"When Reuel prays, I feel like I am in the very throne room of heaven, witnessing a conversation with someone who knows God personally and has a holy comfortableness in his presence."
More than a few people shared these sentiments about an older friend and legend named Reuel. We tried to analyze what it was that made us feel this way. The words he chose were often startling in their simplicity, the voice he had was raspy and whiny, and the subjects he chose were not mind-boggling. Yet, there was a palpable sense that God heard him better than the rest of us. When Reuel prayed, he prayed "as one speaks to a friend." (Exodus 33:11).
Jesus prayed such prayers. Some were brief exclamations as he confronted difficult situations (John 11:40-41) or was blessed by something that happened (Luke 10:21). Other times, the Lord could pray all night (Luke 6:12) or pray for hours on end (Mark 14:32-42). Jesus' closest followers all knew of his prayer life — something he regularly did, early in the morning before daylight (Mark 1:35; Luke 5:16). His prayer time and place were so predictable that Judas could use this daily discipline to find the Lord in the Mount of Olives to betray him (Luke 22:39).
When Jesus wanted to teach his closest followers to pray, he shared the heart of prayer. It was prayer tuned to the music of God's nature and grace:
[Jesus taught his disciples,]"This, then, is how you should pray:
"'Our Father in heaven,
hallowed be your name,
your kingdom come,
your will be done,
on earth as it is in heaven.
Give us today our daily bread.
And forgive us our debts,
as we also have forgiven our debtors.
And lead us not into temptation,
but deliver us from the evil one.'"
Jesus made two of his primary concerns for prayer clear as he taught his disciples to pray.
First, prayer is about our relationship with our Abba Father. Prayer is not about impressing other people with our piety and fancy religious talk (Matthew 6:5-6).
Second, the Lord wanted us to realize that prayer is also about sharing God's grace, not about the potency or number of our words (Matthew 6:7-8).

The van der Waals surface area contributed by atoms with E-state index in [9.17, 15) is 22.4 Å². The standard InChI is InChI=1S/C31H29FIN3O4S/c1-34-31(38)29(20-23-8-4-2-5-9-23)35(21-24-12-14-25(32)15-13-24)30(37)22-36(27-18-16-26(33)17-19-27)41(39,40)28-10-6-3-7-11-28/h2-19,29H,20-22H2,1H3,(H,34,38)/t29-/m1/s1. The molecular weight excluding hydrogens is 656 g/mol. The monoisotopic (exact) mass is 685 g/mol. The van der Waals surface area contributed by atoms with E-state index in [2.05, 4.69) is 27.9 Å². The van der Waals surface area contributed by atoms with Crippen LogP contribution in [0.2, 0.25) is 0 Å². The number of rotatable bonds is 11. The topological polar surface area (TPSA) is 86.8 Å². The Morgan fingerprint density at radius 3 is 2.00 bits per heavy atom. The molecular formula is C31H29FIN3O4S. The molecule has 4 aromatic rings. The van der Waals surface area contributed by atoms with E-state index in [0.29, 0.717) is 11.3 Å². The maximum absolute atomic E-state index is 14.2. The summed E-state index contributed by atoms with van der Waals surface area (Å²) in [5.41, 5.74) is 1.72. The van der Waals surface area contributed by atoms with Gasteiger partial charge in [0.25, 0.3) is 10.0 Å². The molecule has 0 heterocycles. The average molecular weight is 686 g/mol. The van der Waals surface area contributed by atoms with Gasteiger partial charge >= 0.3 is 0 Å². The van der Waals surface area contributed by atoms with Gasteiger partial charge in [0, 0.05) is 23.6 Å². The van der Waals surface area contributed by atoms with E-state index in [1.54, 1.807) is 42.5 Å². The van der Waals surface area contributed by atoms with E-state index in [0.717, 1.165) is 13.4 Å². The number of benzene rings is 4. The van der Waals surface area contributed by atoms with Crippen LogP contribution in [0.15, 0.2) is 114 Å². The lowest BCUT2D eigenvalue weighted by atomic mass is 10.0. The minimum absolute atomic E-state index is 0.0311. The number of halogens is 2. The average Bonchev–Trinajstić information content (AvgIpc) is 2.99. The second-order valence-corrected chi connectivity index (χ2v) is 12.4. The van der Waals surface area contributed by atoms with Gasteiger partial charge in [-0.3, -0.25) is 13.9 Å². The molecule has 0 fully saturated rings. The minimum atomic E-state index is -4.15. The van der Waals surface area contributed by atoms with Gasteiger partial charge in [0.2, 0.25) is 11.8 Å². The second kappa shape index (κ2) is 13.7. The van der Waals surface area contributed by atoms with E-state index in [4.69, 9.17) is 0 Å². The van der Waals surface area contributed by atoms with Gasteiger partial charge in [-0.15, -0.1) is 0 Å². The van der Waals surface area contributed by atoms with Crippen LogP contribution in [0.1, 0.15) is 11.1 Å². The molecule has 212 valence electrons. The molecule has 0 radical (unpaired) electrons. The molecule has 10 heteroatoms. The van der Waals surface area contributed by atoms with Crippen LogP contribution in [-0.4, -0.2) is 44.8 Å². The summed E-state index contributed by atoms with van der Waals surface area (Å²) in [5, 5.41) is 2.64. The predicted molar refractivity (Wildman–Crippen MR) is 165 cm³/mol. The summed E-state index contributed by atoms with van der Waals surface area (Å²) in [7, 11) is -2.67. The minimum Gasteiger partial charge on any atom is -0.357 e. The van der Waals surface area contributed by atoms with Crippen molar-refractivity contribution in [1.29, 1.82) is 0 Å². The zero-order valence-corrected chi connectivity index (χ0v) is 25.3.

As Jesus shared his simple example of prayer, he revealed a third and crucial point about prayer. Jesus wanted our prayer life to be tuned to him, his teaching, his example, and his love for God and people. He demonstrated that prayer needed to be tuned to the two great commands:
One of them, an expert in the law, tested him with this question: "Teacher, which is the greatest commandment in the Law?"
Jesus replied: "'Love the Lord your God with all your heart and with all your soul and with all your mind.' This is the first and greatest commandment. And the second is like it: 'Love your neighbor as yourself.' All the Law and the Prophets hang on these two commandments" (Matthew 22:35-40).
After noticing Jesus' two areas of focus in his model prayer, his teaching on prayer suddenly takes on a powerful new light. We approach God as our Father (Matthew 5:6, 8, 9, 14, 15) with two sets of concerns:
|Love God||Love Neighbor|
|Your name reverenced.
Your will be done.
Your Kingdom come.
|Give us our daily food.
Forgive us our sins.
Deliver us from temptation.
These two key concerns also frame the Lord's model prayer. Jesus' words preceding his model prayer focused on pleasing God (Matthew 6:5-8), and his words at the end of his model prayer remind us to bless and forgive others (Matthew 6:14-15).
Jesus' concern, the Lord's holy passion, was to help his followers know what is most is central and most essential to living a life that honors God. Becoming JesuShaped is about honoring God and blessing others. It is about reflecting the holy character and undying compassion of our Father in heaven. It is about living a God-touched life of holiness that connects and touches those around us with our Father's grace. Throughout the Scriptures, God is described as full of faithful lovingkindness, having righteous character, and being graciously compassionate. Jesus was the demonstration of this kind of life. He calls us to follow in his steps.
Jesus didn't just teach these two truths about loving God and loving others; he also demonstrated them. Jesus gave us "The Lord's Prayer" to draw us back to the heart of God and align us with God's will for us. Learning to pray this kind of prayer is necessary as we seek to be JesuShaped!
In our often individualistic and isolated world, prayer is our gritty reminder of our twin areas of relationship. Living a JesuShaped life is about a personal connection to our holy God as our Abba Father. It is also about our necessary and vital link to others around us as we share this faith in our spiritual family and before a watching world.
Questions for Reflection and Discussion:
What role does prayer play in your life — is it a daily thing, a weekly thing, or a random thing?
What do you wish you knew more about prayer?
Why do you think Jesus stressed simplicity in our prayer life?
How does Jesus' concern for honoring God and living with others help you pray more balanced prayers?